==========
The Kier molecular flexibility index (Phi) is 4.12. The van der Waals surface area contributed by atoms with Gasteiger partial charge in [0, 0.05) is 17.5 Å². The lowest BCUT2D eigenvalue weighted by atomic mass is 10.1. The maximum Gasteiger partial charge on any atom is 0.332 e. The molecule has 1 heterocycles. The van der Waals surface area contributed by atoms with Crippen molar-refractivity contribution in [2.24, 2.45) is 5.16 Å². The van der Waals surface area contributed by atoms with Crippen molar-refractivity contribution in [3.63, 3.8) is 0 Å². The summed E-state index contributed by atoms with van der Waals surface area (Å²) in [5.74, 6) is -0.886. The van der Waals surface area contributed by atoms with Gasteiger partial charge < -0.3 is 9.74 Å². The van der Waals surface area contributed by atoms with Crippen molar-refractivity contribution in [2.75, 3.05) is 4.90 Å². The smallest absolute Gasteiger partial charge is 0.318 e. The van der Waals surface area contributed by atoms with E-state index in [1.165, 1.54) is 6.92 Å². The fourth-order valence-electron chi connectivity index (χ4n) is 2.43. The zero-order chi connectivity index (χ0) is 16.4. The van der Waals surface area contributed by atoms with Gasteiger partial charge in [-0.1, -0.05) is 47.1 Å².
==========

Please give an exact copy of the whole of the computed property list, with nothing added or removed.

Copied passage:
The Kier molecular flexibility index (Phi) is 4.12. The van der Waals surface area contributed by atoms with Gasteiger partial charge in [0, 0.05) is 17.5 Å². The lowest BCUT2D eigenvalue weighted by atomic mass is 10.1. The maximum Gasteiger partial charge on any atom is 0.332 e. The molecule has 1 heterocycles. The van der Waals surface area contributed by atoms with Crippen molar-refractivity contribution in [2.24, 2.45) is 5.16 Å². The van der Waals surface area contributed by atoms with Crippen molar-refractivity contribution in [3.63, 3.8) is 0 Å². The summed E-state index contributed by atoms with van der Waals surface area (Å²) in [5.74, 6) is -0.886. The van der Waals surface area contributed by atoms with Gasteiger partial charge < -0.3 is 9.74 Å². The van der Waals surface area contributed by atoms with Crippen molar-refractivity contribution in [2.75, 3.05) is 4.90 Å². The smallest absolute Gasteiger partial charge is 0.318 e. The van der Waals surface area contributed by atoms with E-state index in [1.165, 1.54) is 6.92 Å². The fourth-order valence-electron chi connectivity index (χ4n) is 2.43. The zero-order chi connectivity index (χ0) is 16.4. The van der Waals surface area contributed by atoms with Gasteiger partial charge in [-0.1, -0.05) is 47.1 Å².